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Ida causes 13 deaths: 11 in Queens, and 2 in Brooklyn, NYPD says

On Thursday, Gov. Kathy Hochul assessed the damage in

Gov. Kathy Hochul assesses the damage in Hollis, Queens, with New York City officials on Thursday while pushing for improvement of the city's infrastructure. Credit: Newsday / Matthew Chayes; NY Governor's Office

Never had the National Weather Service sent even a single flash-flood emergency for the New York City area — an alert that a violent, sudden and life-threatening flood is imminent.

Five of the alerts went out Wednesday night.

In less than three hours, there was record rainfall from the remnants of Hurricane Ida, the deluged subways had to be shut down, and at least 13 people died in the city — many drowned in basements or trapped in cars on the road.

"There were more fatalities from flooding in and around New York City than there had been in all of Louisiana when Ida made landfall," said Dominic Ramunni, a weather service meteorologist based in Upton.

Of the deaths, 11 were in Queens, and two in Brooklyn, Chief Rodney Harrison, the NYPD’s chief of department, said Thursday at a news conference. He said the NYPD has compiled a list of neighborhoods that sustained the worst flooding, and that cops have been going door to door in case there are more people who are trapped.

"Hopefully there isn’t any more," he said.

Twenty-five families had to be relocated, 496 vehicles were abandoned, and there were 69 water rescues, he said.

Among those rescued from the water, according to the NYPD’s chief of the special operations division, Harry Wedin: an 88-year-old woman with dementia and a 94-year-old man who had developed hypothermia.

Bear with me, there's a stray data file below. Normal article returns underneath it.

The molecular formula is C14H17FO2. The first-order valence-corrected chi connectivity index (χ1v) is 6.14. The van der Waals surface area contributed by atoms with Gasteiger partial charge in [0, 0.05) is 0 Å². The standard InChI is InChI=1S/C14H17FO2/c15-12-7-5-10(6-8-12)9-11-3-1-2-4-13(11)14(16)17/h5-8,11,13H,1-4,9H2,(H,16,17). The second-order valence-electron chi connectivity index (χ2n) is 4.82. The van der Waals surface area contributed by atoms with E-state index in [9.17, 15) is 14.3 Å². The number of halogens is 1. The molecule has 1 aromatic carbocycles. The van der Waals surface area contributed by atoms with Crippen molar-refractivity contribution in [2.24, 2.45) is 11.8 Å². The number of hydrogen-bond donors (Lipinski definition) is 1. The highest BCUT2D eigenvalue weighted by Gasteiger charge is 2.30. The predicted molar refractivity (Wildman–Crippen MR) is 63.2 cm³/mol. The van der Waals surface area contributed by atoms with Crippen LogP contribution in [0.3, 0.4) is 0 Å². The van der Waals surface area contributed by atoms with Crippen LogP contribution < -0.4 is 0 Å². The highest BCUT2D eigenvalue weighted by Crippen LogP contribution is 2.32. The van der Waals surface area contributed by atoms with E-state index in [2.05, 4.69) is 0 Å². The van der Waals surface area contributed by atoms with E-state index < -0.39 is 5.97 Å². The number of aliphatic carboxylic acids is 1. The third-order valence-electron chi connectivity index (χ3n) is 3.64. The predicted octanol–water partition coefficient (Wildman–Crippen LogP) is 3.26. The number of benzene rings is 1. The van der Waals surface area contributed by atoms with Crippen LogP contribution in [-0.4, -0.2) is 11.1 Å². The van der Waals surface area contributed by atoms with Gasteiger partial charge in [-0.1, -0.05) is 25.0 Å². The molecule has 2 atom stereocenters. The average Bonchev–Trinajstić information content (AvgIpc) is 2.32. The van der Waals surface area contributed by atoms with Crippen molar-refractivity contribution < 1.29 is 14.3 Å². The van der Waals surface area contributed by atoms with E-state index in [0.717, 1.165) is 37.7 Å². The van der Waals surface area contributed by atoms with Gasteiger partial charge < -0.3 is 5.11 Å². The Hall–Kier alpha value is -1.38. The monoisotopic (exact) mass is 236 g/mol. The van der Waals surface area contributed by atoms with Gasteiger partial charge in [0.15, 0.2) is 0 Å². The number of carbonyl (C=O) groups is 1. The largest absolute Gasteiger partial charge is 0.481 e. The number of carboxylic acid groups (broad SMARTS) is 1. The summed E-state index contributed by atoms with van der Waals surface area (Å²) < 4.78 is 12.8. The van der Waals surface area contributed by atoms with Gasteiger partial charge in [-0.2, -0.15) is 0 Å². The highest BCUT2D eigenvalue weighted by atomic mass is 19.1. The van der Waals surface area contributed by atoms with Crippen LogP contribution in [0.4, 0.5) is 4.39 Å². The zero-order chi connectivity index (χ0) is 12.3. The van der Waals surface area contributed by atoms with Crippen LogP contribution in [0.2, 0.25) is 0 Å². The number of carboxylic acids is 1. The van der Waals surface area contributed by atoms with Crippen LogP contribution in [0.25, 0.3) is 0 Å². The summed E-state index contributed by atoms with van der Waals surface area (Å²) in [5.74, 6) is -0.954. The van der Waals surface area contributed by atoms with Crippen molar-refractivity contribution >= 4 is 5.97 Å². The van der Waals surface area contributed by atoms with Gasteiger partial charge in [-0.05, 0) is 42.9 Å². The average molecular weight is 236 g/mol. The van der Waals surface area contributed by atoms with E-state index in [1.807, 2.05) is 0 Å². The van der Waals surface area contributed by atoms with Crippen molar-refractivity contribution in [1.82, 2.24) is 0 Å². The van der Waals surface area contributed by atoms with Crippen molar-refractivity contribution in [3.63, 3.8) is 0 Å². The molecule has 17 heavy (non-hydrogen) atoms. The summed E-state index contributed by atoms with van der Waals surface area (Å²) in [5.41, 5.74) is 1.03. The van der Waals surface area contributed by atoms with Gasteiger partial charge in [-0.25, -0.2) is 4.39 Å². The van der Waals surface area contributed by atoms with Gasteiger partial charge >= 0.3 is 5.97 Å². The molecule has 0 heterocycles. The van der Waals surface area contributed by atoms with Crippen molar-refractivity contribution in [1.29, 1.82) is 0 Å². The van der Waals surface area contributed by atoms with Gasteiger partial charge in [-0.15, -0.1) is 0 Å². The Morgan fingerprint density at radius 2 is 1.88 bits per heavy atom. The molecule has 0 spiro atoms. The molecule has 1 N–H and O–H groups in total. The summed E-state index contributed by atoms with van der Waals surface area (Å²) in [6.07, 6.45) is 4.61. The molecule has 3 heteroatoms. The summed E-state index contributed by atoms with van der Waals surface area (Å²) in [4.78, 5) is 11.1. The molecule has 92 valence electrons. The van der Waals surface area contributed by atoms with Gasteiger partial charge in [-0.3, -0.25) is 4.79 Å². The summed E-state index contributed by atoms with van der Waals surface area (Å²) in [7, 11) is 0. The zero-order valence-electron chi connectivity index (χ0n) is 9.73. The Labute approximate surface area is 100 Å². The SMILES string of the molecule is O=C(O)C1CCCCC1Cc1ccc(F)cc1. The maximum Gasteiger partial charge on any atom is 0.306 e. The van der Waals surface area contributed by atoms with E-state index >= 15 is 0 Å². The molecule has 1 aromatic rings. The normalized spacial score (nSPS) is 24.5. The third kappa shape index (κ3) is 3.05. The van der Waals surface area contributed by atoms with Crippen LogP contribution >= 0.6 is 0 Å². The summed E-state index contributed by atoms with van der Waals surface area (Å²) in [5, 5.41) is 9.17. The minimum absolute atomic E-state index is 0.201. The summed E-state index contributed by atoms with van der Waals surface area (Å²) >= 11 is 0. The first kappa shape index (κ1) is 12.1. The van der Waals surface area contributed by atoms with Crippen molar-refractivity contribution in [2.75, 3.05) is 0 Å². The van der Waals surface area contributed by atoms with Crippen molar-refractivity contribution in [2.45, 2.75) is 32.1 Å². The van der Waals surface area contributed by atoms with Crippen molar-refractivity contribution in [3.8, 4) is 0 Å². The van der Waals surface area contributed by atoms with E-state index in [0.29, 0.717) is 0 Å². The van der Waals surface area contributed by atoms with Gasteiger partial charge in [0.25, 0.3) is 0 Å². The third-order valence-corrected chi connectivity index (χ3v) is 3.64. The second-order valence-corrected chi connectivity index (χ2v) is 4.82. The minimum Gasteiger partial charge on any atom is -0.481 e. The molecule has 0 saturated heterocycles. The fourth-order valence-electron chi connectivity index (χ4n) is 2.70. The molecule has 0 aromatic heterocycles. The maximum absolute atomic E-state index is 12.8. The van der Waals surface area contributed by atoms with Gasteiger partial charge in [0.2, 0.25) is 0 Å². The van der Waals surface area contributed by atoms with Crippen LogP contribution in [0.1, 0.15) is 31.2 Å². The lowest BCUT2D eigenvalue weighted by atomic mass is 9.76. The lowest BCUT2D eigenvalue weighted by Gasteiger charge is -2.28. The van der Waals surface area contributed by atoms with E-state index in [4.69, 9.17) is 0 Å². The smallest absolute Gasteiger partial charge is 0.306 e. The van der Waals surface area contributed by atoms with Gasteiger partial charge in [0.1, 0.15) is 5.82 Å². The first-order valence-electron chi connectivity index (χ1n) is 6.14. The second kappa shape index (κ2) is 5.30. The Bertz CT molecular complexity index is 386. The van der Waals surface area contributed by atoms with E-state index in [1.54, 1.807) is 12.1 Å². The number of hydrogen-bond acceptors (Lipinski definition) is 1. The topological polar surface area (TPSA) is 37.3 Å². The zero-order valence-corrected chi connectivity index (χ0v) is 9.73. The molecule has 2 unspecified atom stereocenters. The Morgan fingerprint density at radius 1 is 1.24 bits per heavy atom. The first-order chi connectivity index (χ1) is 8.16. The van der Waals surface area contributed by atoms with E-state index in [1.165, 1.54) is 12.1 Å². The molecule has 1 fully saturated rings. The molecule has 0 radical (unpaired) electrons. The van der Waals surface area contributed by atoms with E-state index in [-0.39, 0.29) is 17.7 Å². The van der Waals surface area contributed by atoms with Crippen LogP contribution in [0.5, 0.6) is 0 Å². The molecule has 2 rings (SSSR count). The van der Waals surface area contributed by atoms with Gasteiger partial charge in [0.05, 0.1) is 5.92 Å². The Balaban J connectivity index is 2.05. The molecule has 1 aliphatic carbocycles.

On Thursday morning, down the street from a house in Hollis, Queens, where floodwaters had punched a hole in the side of a house and trapped and drowned a mother and son in a basement apartment, Gov. Kathy Hochul, Mayor Bill de Blasio, U.S. Sen. Chuck Schumer and others cautioned that storms such as Ida are increasingly common due to climate change.

As the politicians spoke, the victims’ family and friends could be heard wailing nearby.

"We're still uncovering the true depth of the loss — the human loss — which is hard to imagine, that people simply in their cars, in their homes, in their basements, succumb to the ravages of a brutal storm, and their families must just be in such pain this morning," she said.

Hochul, lamenting the overnight's "record-shattering rainfall," said the next frontier for fortifying the region against storm risk is "drainage shortcomings in our streets," particularly where subway stations could flood and endanger the system and its passengers.

Hochul said she had secured President Joe Biden’s promise for unlimited disaster-relief money to help the region recover.

The subway system, which dates to 1904, had to be shut down Wednesday evening as stormwater surged into stations and onto platforms. Harrison said that more than 800 subway passengers had to be evacuated. With no way to get home, and peril at street level, some straphangers slept in the stations overnight.

The downpour set a record at LaGuardia Airport, which saw "the wettest day on record," 6.8 inches Wednesday night, beating the prior record set April 15, 2007, of 6.69 inches, Ramunni said.

The breadth of the downpour was immediately evident to Ragendra Shivprasad, 71, landlord to the mother and son who died in Hollis.

"The rain, it’s rain and rain and rain and more rain," Shivprasad said. "I told my son, ‘This thing ain’t lookin’ good. Go and get the keys. Move the truck out.’"

Soon thereafter, just seconds, he estimated, his tenants were gone.

"I said, ‘Where’s your wife? Where’s your son?’ " Shivprasad recalled saying to a man who survived. Shivprasad said he was told: "They’re down there."

There was talk of trying to rescue the two. But Shivprasad urged against the idea: "You can’t go in there. If you go in there, you die."

With Anthony M. DeStefano

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